Repeat thyroid function tests for healthy older people are not needed
Older adults with normal thyroid function or subclinical thyroid dysfunction show notable long-term stability of their thyroid hormone levels. This suggests that it is safe for GPs not to routinely retest older adults unless they have risk factors or develop clinical symptoms of overt thyroid dysfunction.
Over five years, about 0.2% older adults with normal thyroid function will develop overt hypothyroidism and about 3.5% will develop subclinical hypothyroidism. Amongst those with subclinical h...
Stool test is useful before GPs refer for possible inflammatory bowel disease
A stool test by GPs has been shown to support referral decisions for young adults, not suspected of cancer, to investigate possible inflammatory bowel disease (IBD - which includes Crohn’s Disease and Ulcerative Colitis). This study supports current NICE guidelines that the calprotectin stool test can usefully inform patient referral pathways and reduce unnecessary invasive tests such as colonoscopy.
High levels of faecal calprotectin are associated with gut inflammation, as occurs in IBD...
Delirium is common among adults receiving palliative care and could be better recognised
Between a quarter and two-thirds of adults admitted to specialist palliative care units experience delirium, or acute confusion.
The findings come from a mixed methods project which included a systematic review of the number of people living with delirium. Estimates are mostly applicable to older adults with advanced cancer.
The project also included interviews with nurses in Australian palliative care units to look at delirium assessment and use of screening tools. The findings highlighted th...
‘Artificial pancreas’ improves glucose control in hospital patients with type 2 diabetes
Closed-loop insulin pumps, which continuously monitor blood glucose and administer insulin accordingly, can improve blood glucose control among patients with type 2 diabetes admitted to hospital for non-critical care. Those using the system spent about six hours longer in the target range, and this could hasten their recovery and reduce staff workload.
The number of hospitalised patients with type 2 diabetes is increasing. Glucose control often worsens during illness. Closed-loop pumps have bee...
MRI scan does not help to find the cause of pelvic pain in women
MRI scans are not sufficiently accurate to find the cause of chronic pelvic pain in women and should not replace laparoscopy (keyhole surgery), which can be used for diagnosis and often treatment. MRI only correctly ruled out a gynaecological condition in half of women judged to have no obvious cause and missed half of women who did have a treatable gynaecological condition.
Pinpointing the origin of chronic pelvic pain is often difficult due to the number of possible causes. If initial tests a...
Reminders help GPs to find and manage inherited cholesterol disorders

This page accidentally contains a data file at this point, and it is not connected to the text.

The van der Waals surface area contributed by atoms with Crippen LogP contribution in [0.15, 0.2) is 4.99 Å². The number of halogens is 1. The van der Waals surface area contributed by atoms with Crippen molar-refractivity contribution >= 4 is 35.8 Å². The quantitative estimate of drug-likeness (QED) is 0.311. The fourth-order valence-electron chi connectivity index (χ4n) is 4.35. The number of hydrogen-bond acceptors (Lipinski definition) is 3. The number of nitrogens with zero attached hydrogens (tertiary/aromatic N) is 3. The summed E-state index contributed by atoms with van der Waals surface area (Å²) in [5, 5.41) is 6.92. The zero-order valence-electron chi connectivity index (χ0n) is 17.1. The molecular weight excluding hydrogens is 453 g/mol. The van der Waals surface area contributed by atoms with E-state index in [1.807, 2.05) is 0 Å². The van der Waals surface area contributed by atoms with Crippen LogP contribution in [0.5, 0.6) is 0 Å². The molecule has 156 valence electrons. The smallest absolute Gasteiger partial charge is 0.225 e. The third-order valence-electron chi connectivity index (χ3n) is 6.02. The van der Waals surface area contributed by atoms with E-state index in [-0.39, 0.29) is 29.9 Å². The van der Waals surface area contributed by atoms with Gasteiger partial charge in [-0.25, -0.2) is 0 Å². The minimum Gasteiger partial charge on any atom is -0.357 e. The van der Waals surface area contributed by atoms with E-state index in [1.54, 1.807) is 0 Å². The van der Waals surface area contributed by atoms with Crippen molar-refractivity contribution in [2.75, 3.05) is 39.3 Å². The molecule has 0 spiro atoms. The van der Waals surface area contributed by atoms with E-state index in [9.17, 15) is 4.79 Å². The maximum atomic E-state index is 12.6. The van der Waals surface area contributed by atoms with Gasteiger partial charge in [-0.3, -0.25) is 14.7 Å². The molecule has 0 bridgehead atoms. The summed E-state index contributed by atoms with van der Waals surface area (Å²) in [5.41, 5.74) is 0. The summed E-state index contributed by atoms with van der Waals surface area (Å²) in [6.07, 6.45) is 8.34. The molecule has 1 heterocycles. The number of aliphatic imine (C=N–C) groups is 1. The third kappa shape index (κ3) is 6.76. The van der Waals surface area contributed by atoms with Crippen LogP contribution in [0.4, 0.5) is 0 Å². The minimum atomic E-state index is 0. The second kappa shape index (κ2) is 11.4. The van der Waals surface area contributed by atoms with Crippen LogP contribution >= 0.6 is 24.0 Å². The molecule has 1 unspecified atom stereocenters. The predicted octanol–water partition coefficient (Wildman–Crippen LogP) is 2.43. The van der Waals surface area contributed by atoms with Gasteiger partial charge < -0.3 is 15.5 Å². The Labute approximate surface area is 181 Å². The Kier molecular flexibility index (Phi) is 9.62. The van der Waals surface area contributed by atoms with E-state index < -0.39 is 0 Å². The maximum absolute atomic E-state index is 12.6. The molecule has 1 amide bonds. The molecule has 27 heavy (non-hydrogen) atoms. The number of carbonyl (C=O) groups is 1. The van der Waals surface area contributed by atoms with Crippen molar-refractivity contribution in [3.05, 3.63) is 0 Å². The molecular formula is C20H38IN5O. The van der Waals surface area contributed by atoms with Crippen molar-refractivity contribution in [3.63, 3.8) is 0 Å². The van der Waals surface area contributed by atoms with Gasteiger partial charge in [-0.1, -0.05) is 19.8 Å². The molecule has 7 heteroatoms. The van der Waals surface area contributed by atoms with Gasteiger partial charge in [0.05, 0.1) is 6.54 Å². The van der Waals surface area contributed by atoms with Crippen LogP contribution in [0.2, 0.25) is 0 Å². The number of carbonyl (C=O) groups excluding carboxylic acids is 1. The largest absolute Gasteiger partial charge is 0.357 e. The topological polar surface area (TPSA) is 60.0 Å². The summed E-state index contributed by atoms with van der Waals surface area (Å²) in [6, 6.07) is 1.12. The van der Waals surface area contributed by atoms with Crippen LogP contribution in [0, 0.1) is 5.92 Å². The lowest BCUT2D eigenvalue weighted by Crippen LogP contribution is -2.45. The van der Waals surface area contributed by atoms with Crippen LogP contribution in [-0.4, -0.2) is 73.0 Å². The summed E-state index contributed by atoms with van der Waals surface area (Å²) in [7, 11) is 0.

GPs and practice nurses assess more adults with inherited raised cholesterol (familial hypercholesterolaemia) when prompted by reminders. More patients have repeat cholesterol tests and assessments for heart disease, in line with NICE guidelines.
This NIHR-funded study used electronic health records from six GP practices to identify patients with total cholesterol greater than 7.5mmol/l. Reminder messages appeared when their records were opened during consultations and prompted GPs to carry out...
Ultrasound shows potential for confirming the diagnosis of pneumonia in children
Ultrasound scans of the lungs can be more accurate than chest X-rays for diagnosing pneumonia in children in some circumstances.
A review of the published evidence found that lung ultrasound was more sensitive (missed fewer cases) and about as specific (gave about the same number of false alarms) as chest X-ray, when used to confirm suspected community-acquired pneumonia in children. While pneumonia is a clinical diagnosis, X-ray is often used for confirmation.
Ultrasound also spares the child...
Self-monitoring improves control of high blood pressure compared with GP monitoring alone
Allowing patients who have inadequately controlled high blood pressure to monitor their own blood pressure at home helps their GPs to optimise their management. Patients who self-monitor and visit or talk to their GP when needed for medication adjustments achieve 4mmHg lower systolic blood pressure over 12 months compared with those relying only on the measurements made by a GP without self-monitoring.
Effects are similar if patients write down their measurements to send to the GP or do so via ...
Atraumatic needles reduce headaches following lumbar puncture
Use of atraumatic needles rather than conventional needles for lumbar puncture more than halves the rate of post-procedure headache. Moreover, this improvement does not come at the expense of procedure success rates.
Lumbar puncture involves inserting a needle in the lower back into the spinal canal to collect cerebrospinal fluid for diagnosis, or to inject a treatment or anaesthetic into it.
A common side effect is a headache, often from leakage of fluid from the puncture. Atraumatic needles ...
Imaging is the only way to diagnose blood clots in pregnancy
No blood test can accurately tell if a pregnant or recently pregnant woman has a blood clot. All pregnant women with a suspected clot should continue to have imaging investigations as per current UK guidelines.
This NIHR-funded study recruited 328 pregnant or postpartum women with a suspected blood clot in the lung (pulmonary embolism) or leg (deep vein thrombosis). They had a blood test to measure the levels of 13 biomarkers, such as the D-dimer, to see if they could rule a blood clot in or ou...